Yet Another Obit for Mainstream Media
[T]oday's media food fights are mild compared with the viciousness of pamphleteers and partisan newspapers of old, from colonial times forward. Yes, I know: the notion of a neutral "mainstream" national media gained a dominant following only in World War II and in its aftermath, when what turned out to be a temporary moderate consensus came to govern the country. Still, the notion of a neutral, nonpartisan mainstream press was, to me at least, worth holding onto. Now it's pretty much dead, at least as the public sees things.
Instead of blaming the bloggers and other technologies for corrupting journalistic objectivity, Fineman observes that "bias" is actually the normal state of affairs in media, and that neutrality is an abberation. It appears that staking out a political position will be the wave of the future for the nation's media (ever notice how few political blogs are moderate?), and that George W. Bush is merely the first in a long line of highly polarizing political figures.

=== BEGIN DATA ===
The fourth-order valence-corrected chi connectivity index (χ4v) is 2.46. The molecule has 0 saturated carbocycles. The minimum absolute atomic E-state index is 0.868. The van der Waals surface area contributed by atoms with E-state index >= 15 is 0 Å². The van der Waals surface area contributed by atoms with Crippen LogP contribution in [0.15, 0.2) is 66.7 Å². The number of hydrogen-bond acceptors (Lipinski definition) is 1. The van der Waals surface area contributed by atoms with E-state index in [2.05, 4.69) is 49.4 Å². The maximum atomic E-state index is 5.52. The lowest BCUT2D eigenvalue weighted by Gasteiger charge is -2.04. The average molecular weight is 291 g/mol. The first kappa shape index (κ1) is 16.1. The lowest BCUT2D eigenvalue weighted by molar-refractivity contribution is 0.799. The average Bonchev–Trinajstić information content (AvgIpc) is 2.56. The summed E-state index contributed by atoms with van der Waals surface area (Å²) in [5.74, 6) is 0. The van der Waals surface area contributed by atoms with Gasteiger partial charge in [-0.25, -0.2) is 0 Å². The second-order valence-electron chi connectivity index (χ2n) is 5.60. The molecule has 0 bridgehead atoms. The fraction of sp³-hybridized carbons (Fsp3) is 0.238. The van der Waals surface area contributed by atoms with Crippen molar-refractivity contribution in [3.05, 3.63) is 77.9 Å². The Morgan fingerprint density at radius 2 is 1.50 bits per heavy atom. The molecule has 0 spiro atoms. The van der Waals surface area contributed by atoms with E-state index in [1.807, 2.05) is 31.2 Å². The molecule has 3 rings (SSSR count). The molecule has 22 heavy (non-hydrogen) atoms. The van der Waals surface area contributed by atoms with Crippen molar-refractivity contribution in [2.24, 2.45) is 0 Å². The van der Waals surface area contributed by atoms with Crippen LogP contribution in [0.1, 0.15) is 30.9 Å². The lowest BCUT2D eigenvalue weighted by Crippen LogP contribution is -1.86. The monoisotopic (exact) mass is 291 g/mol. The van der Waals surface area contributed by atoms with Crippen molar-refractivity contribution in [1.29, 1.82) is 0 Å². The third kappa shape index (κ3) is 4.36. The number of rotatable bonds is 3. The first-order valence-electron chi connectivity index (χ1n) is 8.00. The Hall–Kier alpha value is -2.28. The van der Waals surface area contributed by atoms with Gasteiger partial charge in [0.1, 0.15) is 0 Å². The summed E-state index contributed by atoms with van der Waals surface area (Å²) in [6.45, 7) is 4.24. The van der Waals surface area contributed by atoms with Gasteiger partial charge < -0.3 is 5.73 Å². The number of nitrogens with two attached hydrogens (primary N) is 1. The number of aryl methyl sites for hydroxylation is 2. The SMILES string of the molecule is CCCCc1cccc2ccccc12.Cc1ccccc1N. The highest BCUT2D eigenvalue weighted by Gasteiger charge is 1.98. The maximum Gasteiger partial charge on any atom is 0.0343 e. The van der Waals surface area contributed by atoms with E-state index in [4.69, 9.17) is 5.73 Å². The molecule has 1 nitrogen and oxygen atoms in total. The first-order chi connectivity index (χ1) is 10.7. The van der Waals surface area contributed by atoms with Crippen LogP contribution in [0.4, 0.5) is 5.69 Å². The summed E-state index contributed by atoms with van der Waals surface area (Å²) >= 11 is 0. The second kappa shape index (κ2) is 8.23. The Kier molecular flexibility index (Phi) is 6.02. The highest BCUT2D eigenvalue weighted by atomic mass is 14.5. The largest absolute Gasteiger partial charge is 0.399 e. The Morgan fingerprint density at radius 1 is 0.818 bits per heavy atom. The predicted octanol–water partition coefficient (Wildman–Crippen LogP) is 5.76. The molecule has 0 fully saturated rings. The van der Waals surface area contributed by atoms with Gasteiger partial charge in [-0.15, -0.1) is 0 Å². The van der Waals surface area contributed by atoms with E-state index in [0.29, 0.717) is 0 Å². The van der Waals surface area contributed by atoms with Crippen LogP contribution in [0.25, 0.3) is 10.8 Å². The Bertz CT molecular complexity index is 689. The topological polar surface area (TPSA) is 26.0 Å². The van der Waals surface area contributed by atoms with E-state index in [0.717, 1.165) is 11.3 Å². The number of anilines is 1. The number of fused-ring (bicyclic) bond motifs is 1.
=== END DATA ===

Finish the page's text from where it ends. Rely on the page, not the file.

But who will benefit from this polarized new world? Those who can argue their positions most clearly? Those with the most money and power? Those who have charisma and a flair for showmanship? The sexiest and most outrageous? We'll soon find out.